2 Then he broke down and wept. He wept so loudly the Egyptians could hear him, and word of it quickly carried to Pharaoh’s palace.

 3 “I am Joseph!” he said to his brothers. “Is my father still alive?” But his brothers were speechless! They were stunned to realize that Joseph was standing there in front of them.

 4 “Please, come closer,” he said to them. So they came closer. And he said again, “I am Joseph, your brother, whom you sold into slavery in Egypt.


The Lord Jesus Christ is the God-man. He lived a sinless life learning obedience through what He suffered. He was always obedient and submissive. He came to know firsthand the cost of being obedient in the midst of suffering. He “increased in wisdom and stature” (Luke 2:52).

Father thank You it is true, but whom the Lord loves, He also disciplines, for our good. You seek to produce in us the peaceable fruit of righteousness.


Difficult times prune away the deadwood in our lives. The dross needs to be addressed and handled to conform us into the image of the Lord Jesus Christ. Hard times are part of the Father’s training for each child of the King.

Hebrews 12:10-11

 10 For our earthly fathers disciplined us for a few years, doing the best they knew how. But God’s discipline is always good for us, so that we might share in his holiness.

 11 No discipline is enjoyable while it is happening – it’s painful! But afterward there will be a peaceful harvest of right living for those who are trained in this way.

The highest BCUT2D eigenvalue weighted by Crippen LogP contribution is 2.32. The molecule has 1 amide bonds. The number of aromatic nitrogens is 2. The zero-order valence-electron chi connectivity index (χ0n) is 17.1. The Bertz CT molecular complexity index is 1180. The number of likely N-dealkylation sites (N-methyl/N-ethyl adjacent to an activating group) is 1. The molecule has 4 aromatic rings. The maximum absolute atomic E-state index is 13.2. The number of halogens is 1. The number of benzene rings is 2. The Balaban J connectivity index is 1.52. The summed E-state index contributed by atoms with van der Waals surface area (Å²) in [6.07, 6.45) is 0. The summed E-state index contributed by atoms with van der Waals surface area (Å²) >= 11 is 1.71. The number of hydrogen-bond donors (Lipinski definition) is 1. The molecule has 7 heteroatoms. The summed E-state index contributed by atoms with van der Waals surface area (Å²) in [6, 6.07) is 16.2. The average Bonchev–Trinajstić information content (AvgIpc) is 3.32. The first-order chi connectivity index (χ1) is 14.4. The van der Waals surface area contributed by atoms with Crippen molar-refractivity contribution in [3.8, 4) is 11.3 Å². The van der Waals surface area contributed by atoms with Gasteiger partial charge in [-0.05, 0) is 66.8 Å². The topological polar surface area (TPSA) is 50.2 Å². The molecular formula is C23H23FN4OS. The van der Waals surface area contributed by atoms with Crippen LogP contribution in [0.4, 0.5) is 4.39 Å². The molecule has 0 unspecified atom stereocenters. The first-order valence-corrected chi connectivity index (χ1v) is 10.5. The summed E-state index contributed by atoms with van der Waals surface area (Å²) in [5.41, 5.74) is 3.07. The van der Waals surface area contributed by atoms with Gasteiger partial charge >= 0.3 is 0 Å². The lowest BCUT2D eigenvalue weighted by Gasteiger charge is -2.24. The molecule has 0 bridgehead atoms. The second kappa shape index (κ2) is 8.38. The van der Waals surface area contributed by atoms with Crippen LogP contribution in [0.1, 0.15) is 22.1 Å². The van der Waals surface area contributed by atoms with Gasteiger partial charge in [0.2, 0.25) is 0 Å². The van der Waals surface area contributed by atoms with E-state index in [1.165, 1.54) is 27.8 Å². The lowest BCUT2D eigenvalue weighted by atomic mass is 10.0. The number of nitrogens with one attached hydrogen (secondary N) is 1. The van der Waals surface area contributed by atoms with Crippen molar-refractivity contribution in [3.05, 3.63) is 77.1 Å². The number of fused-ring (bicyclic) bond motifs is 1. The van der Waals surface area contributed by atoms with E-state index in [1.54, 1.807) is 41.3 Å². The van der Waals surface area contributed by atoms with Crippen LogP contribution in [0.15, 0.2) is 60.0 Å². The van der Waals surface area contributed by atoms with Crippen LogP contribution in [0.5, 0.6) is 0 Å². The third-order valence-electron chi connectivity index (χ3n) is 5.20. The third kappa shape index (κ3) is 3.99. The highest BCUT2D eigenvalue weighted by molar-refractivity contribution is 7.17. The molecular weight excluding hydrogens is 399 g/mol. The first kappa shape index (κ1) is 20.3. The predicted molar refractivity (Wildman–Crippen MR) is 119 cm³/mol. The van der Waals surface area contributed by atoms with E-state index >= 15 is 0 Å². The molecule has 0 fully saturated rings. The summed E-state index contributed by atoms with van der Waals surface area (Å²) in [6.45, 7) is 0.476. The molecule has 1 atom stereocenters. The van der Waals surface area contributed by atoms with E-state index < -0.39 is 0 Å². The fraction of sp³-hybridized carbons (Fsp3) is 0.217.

The Father uses disappointment and suffering to develop character and maturity. This was true even for the Son of God Himself, the Lord Jesus Christ.

Hebrews 5:8 Even though Jesus was God’s Son, he learned obedience from the things he suffered.

“Pain is inevitable; sorrow is optional” (Stanley). How we respond to physical and emotional pain is a choice for every child of the King. “Between stimulus and response there is a space. In that space is our power to choose our response. In our response lies our growth and our freedom” (Viktor Frankl).

“Someone once said to a sufferer: ‘Suffering colors life, doesn’t it?’ The sufferer replied: ‘Yes, but I propose to choose the color.’ The Christian is the athlete of God whose spiritual muscles become stronger from the discipline of difficulties” (Barclay).

The canvas of our lives contains all of our life experiences. Through our relationship with the Father or lack thereof, we play a part in the textures and colors that are added to it. It can be dull, drab, boring, or depressing. Or it can be bright, cheerful, upbeat, and filled with hope, that is, confident expectation.

“When trials hit, we can always be sure that God will come to our aid. Why? (1) It’s His nature – “He is ‘the Father of mercies’ and the ‘God of all comfort.’ (2) He’s training us to comfort others” (Stanley).

And so it was with Joseph!

Genesis 50:20 You intended to harm me, but God intended it all for good. He brought me to this position so I could save the lives of many people.

This is the Father’s purpose for every child of the King. Our model is the Lord Jesus Christ. In the incarnation, He became the God-man. He was fully divine and also fully human. He was always without sin as He learned obedience in real life. He was committed to submissive obedience and “increased in wisdom and stature” (Luke 2:40, 52). Total submission was required to face and endure the events of Gethsemane and Golgotha. Through great suffering, the Lord Jesus Christ continued to obey.

¯\_()_/¯ 2-06-2